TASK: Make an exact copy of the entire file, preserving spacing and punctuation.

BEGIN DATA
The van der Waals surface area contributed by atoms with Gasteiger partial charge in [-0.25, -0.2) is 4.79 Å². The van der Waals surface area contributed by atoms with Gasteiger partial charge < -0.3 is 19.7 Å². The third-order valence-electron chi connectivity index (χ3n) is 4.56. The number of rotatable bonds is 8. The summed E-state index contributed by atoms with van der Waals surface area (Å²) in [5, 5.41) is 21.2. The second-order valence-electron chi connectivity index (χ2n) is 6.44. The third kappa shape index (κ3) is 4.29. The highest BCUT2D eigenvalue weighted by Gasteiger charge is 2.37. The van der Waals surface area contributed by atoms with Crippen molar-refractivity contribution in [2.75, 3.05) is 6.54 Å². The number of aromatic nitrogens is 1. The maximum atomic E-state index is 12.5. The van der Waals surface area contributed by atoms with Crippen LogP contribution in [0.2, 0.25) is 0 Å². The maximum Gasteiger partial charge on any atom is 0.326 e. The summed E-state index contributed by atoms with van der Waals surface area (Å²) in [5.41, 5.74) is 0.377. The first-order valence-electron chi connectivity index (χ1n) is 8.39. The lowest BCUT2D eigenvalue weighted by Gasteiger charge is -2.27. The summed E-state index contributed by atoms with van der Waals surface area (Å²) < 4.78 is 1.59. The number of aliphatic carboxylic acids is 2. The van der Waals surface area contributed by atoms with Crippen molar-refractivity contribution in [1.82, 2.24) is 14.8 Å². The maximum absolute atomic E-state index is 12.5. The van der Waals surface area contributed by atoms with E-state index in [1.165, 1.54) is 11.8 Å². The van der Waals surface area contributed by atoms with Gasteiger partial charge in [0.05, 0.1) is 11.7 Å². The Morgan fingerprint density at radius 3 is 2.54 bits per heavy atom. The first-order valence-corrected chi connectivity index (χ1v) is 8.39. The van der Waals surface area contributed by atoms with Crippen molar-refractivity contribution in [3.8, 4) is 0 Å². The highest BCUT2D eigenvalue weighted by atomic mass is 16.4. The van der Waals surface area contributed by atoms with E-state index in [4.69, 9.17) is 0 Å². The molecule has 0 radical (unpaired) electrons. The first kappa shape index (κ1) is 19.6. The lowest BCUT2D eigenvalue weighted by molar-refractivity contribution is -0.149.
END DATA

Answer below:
The van der Waals surface area contributed by atoms with Gasteiger partial charge in [-0.25, -0.2) is 4.79 Å². The van der Waals surface area contributed by atoms with Gasteiger partial charge < -0.3 is 19.7 Å². The third-order valence-electron chi connectivity index (χ3n) is 4.56. The number of rotatable bonds is 8. The summed E-state index contributed by atoms with van der Waals surface area (Å²) in [5, 5.41) is 21.2. The second-order valence-electron chi connectivity index (χ2n) is 6.44. The third kappa shape index (κ3) is 4.29. The highest BCUT2D eigenvalue weighted by Gasteiger charge is 2.37. The van der Waals surface area contributed by atoms with Crippen molar-refractivity contribution in [2.75, 3.05) is 6.54 Å². The number of aromatic nitrogens is 1. The maximum atomic E-state index is 12.5. The van der Waals surface area contributed by atoms with Crippen LogP contribution in [0.2, 0.25) is 0 Å². The maximum Gasteiger partial charge on any atom is 0.326 e. The summed E-state index contributed by atoms with van der Waals surface area (Å²) in [5.41, 5.74) is 0.377. The first-order valence-electron chi connectivity index (χ1n) is 8.39. The lowest BCUT2D eigenvalue weighted by Gasteiger charge is -2.27. The summed E-state index contributed by atoms with van der Waals surface area (Å²) < 4.78 is 1.59. The number of aliphatic carboxylic acids is 2. The van der Waals surface area contributed by atoms with Crippen molar-refractivity contribution in [1.82, 2.24) is 14.8 Å². The maximum absolute atomic E-state index is 12.5. The van der Waals surface area contributed by atoms with E-state index in [1.165, 1.54) is 11.8 Å². The van der Waals surface area contributed by atoms with Gasteiger partial charge in [0.05, 0.1) is 11.7 Å². The Morgan fingerprint density at radius 3 is 2.54 bits per heavy atom. The first-order valence-corrected chi connectivity index (χ1v) is 8.39. The van der Waals surface area contributed by atoms with Crippen molar-refractivity contribution in [3.8, 4) is 0 Å². The highest BCUT2D eigenvalue weighted by atomic mass is 16.4. The van der Waals surface area contributed by atoms with E-state index in [4.69, 9.17) is 0 Å². The molecule has 0 radical (unpaired) electrons. The first kappa shape index (κ1) is 19.6. The lowest BCUT2D eigenvalue weighted by molar-refractivity contribution is -0.149.